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Arts & Culture

Operation Wild

Priscilla a Galapagos tortoise, recovers at London Zoo after keyhole surgery.
Courtesy of Helen Quinn / BBC
Priscilla a Galapagos tortoise, recovers at London Zoo after keyhole surgery.

Airs Wednesdays, July 1 - 15, 2015 at 8 p.m. on KPBS TV

Join veterinarian teams around the world as they undertake groundbreaking operations to try to save animals’ lives. Find out how pioneering human medicine is transforming ways to look after animals in some of the most remote places on earth. Witness dramatic stories of ingenuity, invention and dedication in this three-part series.

OPERATION WILD DVD

Want to purchase a DVD of this series? Visit shoppbs.org

OPERATION WILD was produced by the BBC Science Department and PBS

Episode 1 airs Wed., July 1 at 8 p.m. - In the first part of this series, the filmmakers travel to the Wolong Giant Panda Base in South West China, where vets are using high-tech animal medicine to try to save the species. In West Africa, a gorilla called Shufai is still trying to recover from being shot in the arm by poachers when he was just a baby. A vet in Japan has invented a new kind of underwater medicine designed to look after manta rays. Audiences also glimpse the largest pop-up animal ER on the planet, created when an ancient kite festival in India causes a wildlife crisis.

Episode 2 airs Wed., July 8 at 8 p.m. - Part two follows a team in South Africa who are trying to help rhino Thandi with a ground-breaking skin graft operation after poachers stole her horns. A giraffe has caught his leg in a snare and must be caught and anesthetized in order to prevent his death. Rosemary the orangutan has micro-surgery in Borneo to try to restore her sight and give her back her freedom. At Lincoln Park Zoo in Chicago, viewers learn how human heart technology is being used to help our closest animal relatives, chimpanzees, prevent heart disease.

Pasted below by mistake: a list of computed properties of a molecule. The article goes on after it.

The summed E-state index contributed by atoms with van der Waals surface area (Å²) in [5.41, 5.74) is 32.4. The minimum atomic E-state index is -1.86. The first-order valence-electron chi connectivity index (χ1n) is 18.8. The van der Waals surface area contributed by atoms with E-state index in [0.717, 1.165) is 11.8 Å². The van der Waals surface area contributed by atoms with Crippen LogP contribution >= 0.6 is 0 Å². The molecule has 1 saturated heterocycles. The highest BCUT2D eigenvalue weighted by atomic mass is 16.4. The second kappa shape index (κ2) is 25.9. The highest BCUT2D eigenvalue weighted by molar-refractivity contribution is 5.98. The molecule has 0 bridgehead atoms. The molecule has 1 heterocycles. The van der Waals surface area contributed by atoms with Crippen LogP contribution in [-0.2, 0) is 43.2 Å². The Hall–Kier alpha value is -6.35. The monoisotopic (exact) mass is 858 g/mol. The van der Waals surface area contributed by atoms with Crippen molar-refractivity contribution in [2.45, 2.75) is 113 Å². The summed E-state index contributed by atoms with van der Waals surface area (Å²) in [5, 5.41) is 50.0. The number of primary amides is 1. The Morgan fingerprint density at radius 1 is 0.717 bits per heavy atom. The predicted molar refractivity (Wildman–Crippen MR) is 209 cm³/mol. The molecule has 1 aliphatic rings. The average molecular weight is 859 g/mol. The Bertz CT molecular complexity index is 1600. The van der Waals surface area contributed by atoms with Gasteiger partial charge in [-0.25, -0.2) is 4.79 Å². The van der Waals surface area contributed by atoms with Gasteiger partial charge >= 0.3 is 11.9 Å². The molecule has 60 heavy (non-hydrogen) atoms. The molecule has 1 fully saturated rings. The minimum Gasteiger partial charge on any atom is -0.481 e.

Episode 3 airs Wed., July 15 at 8 p.m. - The third episode begins in the rainforest of Laos, where vets are going to attempt groundbreaking keyhole brain surgery on Champa, an endangered moon bear. In Japan, vet and inventor Dr. Keiichi Ueda has spent the last 12 years trying to improve the life of Fuji, a dolphin with no tail. Renowned reptile specialist Dr. Doug Mader tries 21st-century surgery to save the life of a prehistoric beast, and in Poland, a team of South African vets is called in to try to remove the infected tusk of a five-ton elephant, Ninio.

OPERATION WILD is a BBC production for PBS. Series producer for the BBC is Serena Davies; edit producer is Helen Quinn and executive producer is Helen Thomas. For PBS, the series has been overseen by Bill Gardner, Vice President, Programming and Development and Bill Margol, Sr. Director of Programming and Development.